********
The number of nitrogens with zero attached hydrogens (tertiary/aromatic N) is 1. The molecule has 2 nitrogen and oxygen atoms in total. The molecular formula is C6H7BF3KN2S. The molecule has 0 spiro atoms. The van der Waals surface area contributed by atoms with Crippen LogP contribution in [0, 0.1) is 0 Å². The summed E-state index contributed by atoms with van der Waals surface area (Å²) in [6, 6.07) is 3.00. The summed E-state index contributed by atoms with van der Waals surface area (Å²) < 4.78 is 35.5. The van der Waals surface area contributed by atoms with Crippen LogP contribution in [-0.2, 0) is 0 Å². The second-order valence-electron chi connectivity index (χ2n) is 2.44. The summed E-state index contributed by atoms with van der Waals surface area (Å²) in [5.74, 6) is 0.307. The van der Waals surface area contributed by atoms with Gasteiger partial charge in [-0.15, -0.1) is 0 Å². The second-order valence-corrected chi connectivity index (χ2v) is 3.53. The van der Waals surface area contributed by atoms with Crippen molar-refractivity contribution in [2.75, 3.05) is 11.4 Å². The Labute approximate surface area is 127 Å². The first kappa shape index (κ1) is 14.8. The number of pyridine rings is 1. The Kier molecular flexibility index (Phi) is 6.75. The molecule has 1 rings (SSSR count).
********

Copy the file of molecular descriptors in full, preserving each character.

The number of nitrogens with zero attached hydrogens (tertiary/aromatic N) is 1. The molecule has 2 nitrogen and oxygen atoms in total. The molecular formula is C6H7BF3KN2S. The molecule has 0 spiro atoms. The van der Waals surface area contributed by atoms with Crippen LogP contribution in [0, 0.1) is 0 Å². The summed E-state index contributed by atoms with van der Waals surface area (Å²) in [6, 6.07) is 3.00. The summed E-state index contributed by atoms with van der Waals surface area (Å²) < 4.78 is 35.5. The van der Waals surface area contributed by atoms with Crippen LogP contribution in [-0.2, 0) is 0 Å². The second-order valence-electron chi connectivity index (χ2n) is 2.44. The summed E-state index contributed by atoms with van der Waals surface area (Å²) in [5.74, 6) is 0.307. The van der Waals surface area contributed by atoms with Gasteiger partial charge in [-0.15, -0.1) is 0 Å². The second-order valence-corrected chi connectivity index (χ2v) is 3.53. The van der Waals surface area contributed by atoms with Crippen molar-refractivity contribution in [2.75, 3.05) is 11.4 Å². The Labute approximate surface area is 127 Å². The first kappa shape index (κ1) is 14.8. The number of pyridine rings is 1. The Kier molecular flexibility index (Phi) is 6.75. The molecule has 1 rings (SSSR count).